SAN ANTONIO -- For 14 years, heroin tore apart Victoria Webster’s life.

  • Casa Mia a recovery home where mothers can live with their children
  • UT Health San Antonio and the nonprofit Crosspoint created it
  • The home provides 24/7 support staff

“It’s taken everything from me - my kids, my family,” Webster said.

The 29-year-old fought to get clean, and recently completed a drug treatment program. Now, she wants to be done with heroin forever.

“It’s not something I look forward to ever going back to,” Webster said. “I don’t want to go back.’

She moved directly from the program into a Casa Mia, a recovery home where mothers can live with their children. She said if she couldn’t move into Casa Mia, she would’ve had to go to a homeless shelter.

“They helped me get on my feet, I’ve got a job now, I can save money,” Webster said.

Webster is currently fighting to regain custody of her 5-month-old daughter and remove her from foster care. Her three older children live with her parents.

She says living with other women who are also moms with relatable backgrounds is helping her navigate this new life.

"It's really empowering actually, like, we help each other out, we ask each other questions, we take advice from each other,” Webster said.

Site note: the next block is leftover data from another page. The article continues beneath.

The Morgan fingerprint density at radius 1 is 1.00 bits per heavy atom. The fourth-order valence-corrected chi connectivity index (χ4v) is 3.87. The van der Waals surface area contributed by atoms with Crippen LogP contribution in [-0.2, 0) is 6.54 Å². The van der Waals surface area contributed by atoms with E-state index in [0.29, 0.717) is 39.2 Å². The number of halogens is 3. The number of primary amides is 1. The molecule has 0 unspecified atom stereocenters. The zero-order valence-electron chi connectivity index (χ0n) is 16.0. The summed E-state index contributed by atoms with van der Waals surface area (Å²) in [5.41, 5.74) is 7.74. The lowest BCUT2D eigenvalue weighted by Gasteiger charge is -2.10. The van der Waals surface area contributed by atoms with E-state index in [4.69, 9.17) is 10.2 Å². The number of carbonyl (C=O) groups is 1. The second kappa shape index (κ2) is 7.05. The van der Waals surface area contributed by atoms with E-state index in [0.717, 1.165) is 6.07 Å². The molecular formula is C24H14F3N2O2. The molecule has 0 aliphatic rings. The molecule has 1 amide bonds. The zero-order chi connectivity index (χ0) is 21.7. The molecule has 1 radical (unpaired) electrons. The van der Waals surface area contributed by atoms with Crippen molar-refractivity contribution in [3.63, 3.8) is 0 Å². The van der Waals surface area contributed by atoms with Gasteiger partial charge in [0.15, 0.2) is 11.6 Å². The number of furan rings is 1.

UT Health San Antonio and the nonprofit Crosspoint worked together to create Casa Mia. The first residents moved into the north side home five months ago.

It’s one of just two recovery homes in Texas where recovering moms can live with their children. Casa Mia provides 24/7 support staff.

“Those first months and years of life is where the bond is made, where a great deal of the nurturing and security for the child comes into play,” Joseph Shaffer, program administrator at Crosspoint, said.

On Wednesday, the home celebrated the moms with an early mother’s day dinner.

"So today is really exciting because it's a celebration of their motherhood. As you can imagine, substance abuse problems are highly stigmatized among pregnant and parenting women,” Dr. Lisa Cleveland, a UT health professor who helped found Casa Mia, said.

Casa Mia is currently half-full and has ten spots available for new residents. The home houses a maximum of 20 people, including mothers and children.

Residency is open to qualifying women across the state, not just to San Antonio residents.

To refer pregnant women and mothers, call 210-549-4730. Potential residents may refer themselves.